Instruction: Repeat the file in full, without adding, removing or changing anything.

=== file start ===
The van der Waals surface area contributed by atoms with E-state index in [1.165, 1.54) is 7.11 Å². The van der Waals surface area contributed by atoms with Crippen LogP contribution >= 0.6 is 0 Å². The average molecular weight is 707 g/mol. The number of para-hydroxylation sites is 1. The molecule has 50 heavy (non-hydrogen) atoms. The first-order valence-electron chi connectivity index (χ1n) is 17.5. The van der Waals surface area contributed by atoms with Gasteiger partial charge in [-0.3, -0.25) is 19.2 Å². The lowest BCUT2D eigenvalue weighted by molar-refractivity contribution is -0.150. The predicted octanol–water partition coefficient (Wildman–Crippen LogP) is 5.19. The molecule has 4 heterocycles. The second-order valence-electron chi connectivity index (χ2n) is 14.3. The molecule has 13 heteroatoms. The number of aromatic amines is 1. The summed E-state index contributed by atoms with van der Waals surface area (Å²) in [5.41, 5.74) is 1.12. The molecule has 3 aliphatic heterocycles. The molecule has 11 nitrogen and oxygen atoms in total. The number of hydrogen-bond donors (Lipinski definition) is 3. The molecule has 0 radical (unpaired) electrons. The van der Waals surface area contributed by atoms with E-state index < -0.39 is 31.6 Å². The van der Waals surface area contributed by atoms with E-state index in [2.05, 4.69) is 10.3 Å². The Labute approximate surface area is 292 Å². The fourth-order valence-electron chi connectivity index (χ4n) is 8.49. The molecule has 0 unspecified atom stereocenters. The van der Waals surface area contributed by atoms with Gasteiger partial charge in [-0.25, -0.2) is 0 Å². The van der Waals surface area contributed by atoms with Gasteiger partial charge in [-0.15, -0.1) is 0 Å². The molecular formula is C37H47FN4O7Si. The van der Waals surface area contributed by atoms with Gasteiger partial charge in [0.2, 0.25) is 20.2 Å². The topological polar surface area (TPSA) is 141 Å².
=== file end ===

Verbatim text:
The van der Waals surface area contributed by atoms with E-state index in [1.165, 1.54) is 7.11 Å². The van der Waals surface area contributed by atoms with Crippen LogP contribution >= 0.6 is 0 Å². The average molecular weight is 707 g/mol. The number of para-hydroxylation sites is 1. The molecule has 50 heavy (non-hydrogen) atoms. The first-order valence-electron chi connectivity index (χ1n) is 17.5. The van der Waals surface area contributed by atoms with Gasteiger partial charge in [-0.3, -0.25) is 19.2 Å². The lowest BCUT2D eigenvalue weighted by molar-refractivity contribution is -0.150. The predicted octanol–water partition coefficient (Wildman–Crippen LogP) is 5.19. The molecule has 4 heterocycles. The second-order valence-electron chi connectivity index (χ2n) is 14.3. The molecule has 13 heteroatoms. The number of aromatic amines is 1. The summed E-state index contributed by atoms with van der Waals surface area (Å²) in [5.41, 5.74) is 1.12. The molecule has 3 aliphatic heterocycles. The molecule has 11 nitrogen and oxygen atoms in total. The number of hydrogen-bond donors (Lipinski definition) is 3. The molecule has 0 radical (unpaired) electrons. The van der Waals surface area contributed by atoms with E-state index < -0.39 is 31.6 Å². The van der Waals surface area contributed by atoms with E-state index in [2.05, 4.69) is 10.3 Å². The Labute approximate surface area is 292 Å². The fourth-order valence-electron chi connectivity index (χ4n) is 8.49. The molecule has 0 unspecified atom stereocenters. The van der Waals surface area contributed by atoms with Gasteiger partial charge in [-0.25, -0.2) is 0 Å². The van der Waals surface area contributed by atoms with Gasteiger partial charge in [-0.15, -0.1) is 0 Å². The molecular formula is C37H47FN4O7Si. The van der Waals surface area contributed by atoms with Gasteiger partial charge in [0.2, 0.25) is 20.2 Å². The topological polar surface area (TPSA) is 141 Å².